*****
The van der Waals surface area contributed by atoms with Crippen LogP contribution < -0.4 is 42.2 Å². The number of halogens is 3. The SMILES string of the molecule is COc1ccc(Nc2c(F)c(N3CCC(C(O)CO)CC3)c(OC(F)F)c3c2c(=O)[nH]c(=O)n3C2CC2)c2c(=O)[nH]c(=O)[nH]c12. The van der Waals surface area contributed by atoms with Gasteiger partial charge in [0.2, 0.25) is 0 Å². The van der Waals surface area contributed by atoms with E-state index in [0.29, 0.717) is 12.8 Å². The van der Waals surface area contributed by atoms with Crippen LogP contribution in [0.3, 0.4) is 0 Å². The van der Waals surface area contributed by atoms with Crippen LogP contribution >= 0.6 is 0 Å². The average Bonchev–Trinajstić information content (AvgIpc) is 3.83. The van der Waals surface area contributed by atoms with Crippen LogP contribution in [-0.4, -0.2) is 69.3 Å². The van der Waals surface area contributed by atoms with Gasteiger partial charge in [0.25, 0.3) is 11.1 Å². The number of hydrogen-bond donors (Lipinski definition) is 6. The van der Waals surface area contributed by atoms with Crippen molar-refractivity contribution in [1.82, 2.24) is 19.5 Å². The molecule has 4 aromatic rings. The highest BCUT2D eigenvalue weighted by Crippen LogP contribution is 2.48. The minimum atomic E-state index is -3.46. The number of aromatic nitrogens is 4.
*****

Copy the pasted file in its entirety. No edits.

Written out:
The van der Waals surface area contributed by atoms with Crippen LogP contribution < -0.4 is 42.2 Å². The number of halogens is 3. The SMILES string of the molecule is COc1ccc(Nc2c(F)c(N3CCC(C(O)CO)CC3)c(OC(F)F)c3c2c(=O)[nH]c(=O)n3C2CC2)c2c(=O)[nH]c(=O)[nH]c12. The van der Waals surface area contributed by atoms with Gasteiger partial charge in [0.2, 0.25) is 0 Å². The van der Waals surface area contributed by atoms with E-state index in [0.29, 0.717) is 12.8 Å². The van der Waals surface area contributed by atoms with Crippen LogP contribution in [0.3, 0.4) is 0 Å². The van der Waals surface area contributed by atoms with Crippen LogP contribution >= 0.6 is 0 Å². The average Bonchev–Trinajstić information content (AvgIpc) is 3.83. The van der Waals surface area contributed by atoms with Crippen LogP contribution in [-0.4, -0.2) is 69.3 Å². The van der Waals surface area contributed by atoms with Gasteiger partial charge in [0.25, 0.3) is 11.1 Å². The number of hydrogen-bond donors (Lipinski definition) is 6. The van der Waals surface area contributed by atoms with Crippen molar-refractivity contribution in [1.82, 2.24) is 19.5 Å². The molecule has 4 aromatic rings. The highest BCUT2D eigenvalue weighted by Crippen LogP contribution is 2.48. The minimum atomic E-state index is -3.46. The number of aromatic nitrogens is 4.